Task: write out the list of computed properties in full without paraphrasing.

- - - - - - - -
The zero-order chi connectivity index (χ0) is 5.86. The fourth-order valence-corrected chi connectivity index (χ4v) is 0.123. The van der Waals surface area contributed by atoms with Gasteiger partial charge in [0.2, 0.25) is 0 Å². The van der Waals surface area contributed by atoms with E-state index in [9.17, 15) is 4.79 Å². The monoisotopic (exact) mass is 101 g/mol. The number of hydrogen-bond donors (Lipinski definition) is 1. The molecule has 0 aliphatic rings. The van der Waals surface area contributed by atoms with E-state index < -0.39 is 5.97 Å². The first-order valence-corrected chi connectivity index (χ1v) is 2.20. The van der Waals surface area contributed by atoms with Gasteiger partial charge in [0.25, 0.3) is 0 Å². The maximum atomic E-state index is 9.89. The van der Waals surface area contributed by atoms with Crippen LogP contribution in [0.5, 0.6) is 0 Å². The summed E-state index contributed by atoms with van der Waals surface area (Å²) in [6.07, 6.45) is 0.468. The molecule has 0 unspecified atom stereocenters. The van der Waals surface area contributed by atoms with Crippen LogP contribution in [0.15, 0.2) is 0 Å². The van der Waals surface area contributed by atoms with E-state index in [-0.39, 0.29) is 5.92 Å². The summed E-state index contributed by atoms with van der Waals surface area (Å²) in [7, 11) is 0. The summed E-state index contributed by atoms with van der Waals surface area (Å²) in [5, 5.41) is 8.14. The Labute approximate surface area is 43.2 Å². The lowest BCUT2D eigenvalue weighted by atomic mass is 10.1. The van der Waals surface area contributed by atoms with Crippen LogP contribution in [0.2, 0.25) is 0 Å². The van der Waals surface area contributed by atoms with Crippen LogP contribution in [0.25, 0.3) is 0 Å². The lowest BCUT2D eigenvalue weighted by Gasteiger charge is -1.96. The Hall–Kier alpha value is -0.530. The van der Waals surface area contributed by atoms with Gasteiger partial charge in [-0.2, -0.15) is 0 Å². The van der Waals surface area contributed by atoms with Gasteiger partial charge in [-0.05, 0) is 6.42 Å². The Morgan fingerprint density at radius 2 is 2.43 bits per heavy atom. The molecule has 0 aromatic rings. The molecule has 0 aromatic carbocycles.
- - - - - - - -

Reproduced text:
The zero-order chi connectivity index (χ0) is 5.86. The fourth-order valence-corrected chi connectivity index (χ4v) is 0.123. The van der Waals surface area contributed by atoms with Gasteiger partial charge in [0.2, 0.25) is 0 Å². The van der Waals surface area contributed by atoms with E-state index in [9.17, 15) is 4.79 Å². The monoisotopic (exact) mass is 101 g/mol. The number of hydrogen-bond donors (Lipinski definition) is 1. The molecule has 0 aliphatic rings. The van der Waals surface area contributed by atoms with E-state index < -0.39 is 5.97 Å². The first-order valence-corrected chi connectivity index (χ1v) is 2.20. The van der Waals surface area contributed by atoms with Gasteiger partial charge in [0.25, 0.3) is 0 Å². The maximum atomic E-state index is 9.89. The van der Waals surface area contributed by atoms with Crippen LogP contribution in [0.5, 0.6) is 0 Å². The summed E-state index contributed by atoms with van der Waals surface area (Å²) in [6.07, 6.45) is 0.468. The molecule has 0 unspecified atom stereocenters. The van der Waals surface area contributed by atoms with Crippen LogP contribution in [0.15, 0.2) is 0 Å². The van der Waals surface area contributed by atoms with E-state index in [-0.39, 0.29) is 5.92 Å². The summed E-state index contributed by atoms with van der Waals surface area (Å²) in [7, 11) is 0. The summed E-state index contributed by atoms with van der Waals surface area (Å²) in [5, 5.41) is 8.14. The Labute approximate surface area is 43.2 Å². The lowest BCUT2D eigenvalue weighted by atomic mass is 10.1. The van der Waals surface area contributed by atoms with Crippen LogP contribution in [0.2, 0.25) is 0 Å². The van der Waals surface area contributed by atoms with Crippen LogP contribution in [0.25, 0.3) is 0 Å². The lowest BCUT2D eigenvalue weighted by Gasteiger charge is -1.96. The Hall–Kier alpha value is -0.530. The van der Waals surface area contributed by atoms with Gasteiger partial charge in [-0.2, -0.15) is 0 Å². The van der Waals surface area contributed by atoms with Gasteiger partial charge in [-0.05, 0) is 6.42 Å². The Morgan fingerprint density at radius 2 is 2.43 bits per heavy atom. The molecule has 0 aromatic rings. The molecule has 0 aromatic carbocycles.